Tuesday, January 25, 2011

What is Linux

Despite it's meager market share, it's surprising how rich and varied the Linux community is. There are differences in philosophies and outlook. In fact, they very definition of what Linux is, varies.

Here is what I think Linux is:

Technology: Of course, first and foremost, Linux is the technology. There is the Linux kernel. And then there is the giant world of open source software that runs on that kernel to create a wonderful computing environment. Some people consider only the kernel to be 'Linux'. I don't agree. The entire software ecosystem for me is Linux.

Community: Linux would be nothing without the community. There are the developers who create such wonderful software mostly on a voluntary basis. Then there are designers and bug reporters and packagers and maintainers and webadmins and forum moderators. The community is huge. And last but not the least, the users. The entire body of people is an inseparable part of 'Linux'. For me, it is not possible to see people as separate from the technology they create and use.

Philosophy: Although differences exist, most philosophies in the Linux world are the variations on the same theme - that software should be free (as in freedom) and open. The technology and community are built around these core beliefs and would have little meaning if the philosophy is given up. Some people don't believe that the philosophy is important or that it's too militant. I don't think that's the case. If philosophy is not important, why have Linux at all? Why not just Windows or OS X?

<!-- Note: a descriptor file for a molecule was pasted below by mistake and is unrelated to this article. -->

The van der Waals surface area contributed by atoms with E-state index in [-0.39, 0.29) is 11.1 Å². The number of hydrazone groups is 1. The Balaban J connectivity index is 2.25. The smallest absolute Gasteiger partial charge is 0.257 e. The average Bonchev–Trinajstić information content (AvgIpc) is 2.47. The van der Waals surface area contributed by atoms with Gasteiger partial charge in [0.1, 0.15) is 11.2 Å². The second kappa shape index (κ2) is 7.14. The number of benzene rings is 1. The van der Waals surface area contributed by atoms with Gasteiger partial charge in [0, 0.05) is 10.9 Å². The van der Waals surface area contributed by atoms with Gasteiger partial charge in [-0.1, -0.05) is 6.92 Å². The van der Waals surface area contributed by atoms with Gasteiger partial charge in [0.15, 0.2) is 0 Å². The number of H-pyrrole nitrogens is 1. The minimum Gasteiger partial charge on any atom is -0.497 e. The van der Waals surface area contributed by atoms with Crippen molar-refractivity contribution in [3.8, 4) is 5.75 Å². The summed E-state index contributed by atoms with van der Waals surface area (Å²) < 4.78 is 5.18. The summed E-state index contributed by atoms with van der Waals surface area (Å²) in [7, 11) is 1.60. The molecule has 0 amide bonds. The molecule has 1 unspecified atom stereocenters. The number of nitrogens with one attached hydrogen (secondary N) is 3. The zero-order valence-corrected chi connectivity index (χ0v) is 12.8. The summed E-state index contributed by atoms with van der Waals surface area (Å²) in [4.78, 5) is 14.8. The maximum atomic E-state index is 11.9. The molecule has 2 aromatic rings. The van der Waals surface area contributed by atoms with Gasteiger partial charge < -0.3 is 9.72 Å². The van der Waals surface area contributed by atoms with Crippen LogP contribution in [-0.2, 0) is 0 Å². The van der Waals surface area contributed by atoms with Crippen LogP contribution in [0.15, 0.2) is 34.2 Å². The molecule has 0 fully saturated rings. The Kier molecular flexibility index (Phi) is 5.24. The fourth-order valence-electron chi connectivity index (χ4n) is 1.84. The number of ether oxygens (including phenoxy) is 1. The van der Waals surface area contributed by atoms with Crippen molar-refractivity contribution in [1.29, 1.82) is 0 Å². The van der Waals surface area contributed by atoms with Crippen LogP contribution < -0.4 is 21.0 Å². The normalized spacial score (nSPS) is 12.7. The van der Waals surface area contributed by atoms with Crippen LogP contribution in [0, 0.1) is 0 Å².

For me, Linux is the inseparable trio of these three components.

2 comments:

  1. It would be appropriate to consider the kernel only as Linux.
    The user level things were part of GNU even before Linux.

    I think some GNU purist do no like Linux taking too much of the GNU/FSF credit.

    Also the Community/Philosophy idea is common to all Open/Free Software

    But Linux did make the idea influential and poplar

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  2. Everyone who considers this issue (whether to call the OS as a whole Linux or GNU/Linux) should at least read these 4 pages to understand the GNU Project's point of view: http://bit.ly/JwckQ http://bit.ly/eNgxB http://bit.ly/a5i7gH http://bit.ly/jem3hT After all, they began the whole thing (in '83, before Linux was written).

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